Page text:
React drills are designed to test and/or improve a user's speed of reaction to visual indicators 204 displayed on display panel 202. In an exemplary react drill, a sequence of visual indicators 204 can be programmed to be displayed on display panel 202, and a user needs to react to the visual indicators 204 and perform a series of movements, e.g., by touching the corresponding sensor units 112 on sensor pad 110. In some embodiments, the visual indicators can be assigned a certain color, and the user is instructed to react to the visual indicators with the assigned color. In some embodiments, the visual indicators can be assigned different colors, and the user is instructed to react to certain colors, but not others. The user reacts to the visual indicator by touching the corresponding sensor unit as quickly as possible. If the user correctly touches the corresponding sensor unit, controller 120 may receive a signal from sensor pad 110 indicating a corresponding sensor unit has been touched. Controller 120 may then determine that the user has completed the expected movement and record a correct touch. If the user touches an incorrect sensor unit that does not correspond to the “react to” visual indicator, or the user touches a sensor unit corresponding to a “don't react to” visual indicator, or the user fails to touch the corresponding sensor unit fast enough (e.g., the reaction/response time is longer than a predetermined threshold), controller 120 may determine that the user does not complete the expected movement and record an incorrect touch. The total number of correct touches and the total number of incorrect touches can be displayed on display panel 202 in real time. The time (spending and/or remaining) can also be displayed on display panel 202. In some embodiments, response times may also be recorded. The response time may be measured from the time the visual indicator first appears on display panel 202 to the time when the sensor unit (either a correct or an incorrect one) senses the responding/reacting touch. Contact time may also be determined by, for example, method 500 illustrated in FIG. 5.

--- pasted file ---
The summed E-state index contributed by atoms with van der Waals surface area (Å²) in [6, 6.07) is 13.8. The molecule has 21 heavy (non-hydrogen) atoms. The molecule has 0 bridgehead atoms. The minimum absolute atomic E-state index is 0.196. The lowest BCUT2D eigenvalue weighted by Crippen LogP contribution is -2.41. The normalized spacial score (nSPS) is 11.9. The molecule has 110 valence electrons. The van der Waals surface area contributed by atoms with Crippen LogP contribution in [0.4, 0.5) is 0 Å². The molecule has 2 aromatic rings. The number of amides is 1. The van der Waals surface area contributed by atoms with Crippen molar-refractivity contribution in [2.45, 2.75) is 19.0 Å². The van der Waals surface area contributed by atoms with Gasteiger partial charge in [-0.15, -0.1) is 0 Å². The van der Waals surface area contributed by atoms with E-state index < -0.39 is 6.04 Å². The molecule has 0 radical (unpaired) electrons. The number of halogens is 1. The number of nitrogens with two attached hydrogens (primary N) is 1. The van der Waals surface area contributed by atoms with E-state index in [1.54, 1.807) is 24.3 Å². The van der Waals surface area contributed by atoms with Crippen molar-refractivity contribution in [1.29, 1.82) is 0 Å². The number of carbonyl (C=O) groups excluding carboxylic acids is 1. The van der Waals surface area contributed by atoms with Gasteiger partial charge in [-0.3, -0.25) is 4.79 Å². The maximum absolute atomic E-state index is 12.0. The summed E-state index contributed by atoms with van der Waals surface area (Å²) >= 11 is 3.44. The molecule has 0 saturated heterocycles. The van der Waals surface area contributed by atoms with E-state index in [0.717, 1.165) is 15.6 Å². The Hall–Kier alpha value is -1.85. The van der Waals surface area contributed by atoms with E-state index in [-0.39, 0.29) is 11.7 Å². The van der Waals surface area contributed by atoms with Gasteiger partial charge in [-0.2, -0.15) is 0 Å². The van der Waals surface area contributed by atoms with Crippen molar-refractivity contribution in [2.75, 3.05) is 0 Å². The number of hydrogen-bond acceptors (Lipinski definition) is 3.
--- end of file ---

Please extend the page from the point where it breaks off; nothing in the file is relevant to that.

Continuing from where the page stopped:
The sequence of visual indicators in react drills may be randomly generated. In some embodiments, controller 120 may be configured such that the same order of visual indicators in a random sequence is not repeated.

Visual indicators may be displayed in different manners, For example, the visual indicator may display in a solid mode, in which the visual indicator is being displayed until the user touches a sensor unit. In another example, the visual indicator may display a flash mode, in which the visual indicator illuminates for a pre-determined duration (e.g., 0.10 to 10.0 seconds in increments of 0.10 seconds) and then disappears, regardless of whether the user touches a sensor unit during this time duration. If the user fails to touch the corresponding sensor unit during the pre-determined time duration, the failure to touch will be treated as an incorrect touch or an incomplete movement.

In some embodiments, the react drill may include a flip mode. In the flip mode, the user is instructed to react to the opposite sensor corresponding to the displayed visual indicator. In one embodiment, the user may be instructed to react to a diagonally opposite sensor. For example, if the top right visual indicator appears on the display panel, the user should react to the sensor unit on the bottom left. In another embodiment, the user may be instructed to react to a lateral opposite sensor. For example, if the top right visual indicator appears on the display panel, the user should react to the top left sensor unit. In yet another embodiment, the user may be instructed to react to a linear opposite sensor. For example, if the top right visual indicator appears on the display panel, the user should react to the bottom right sensor unit.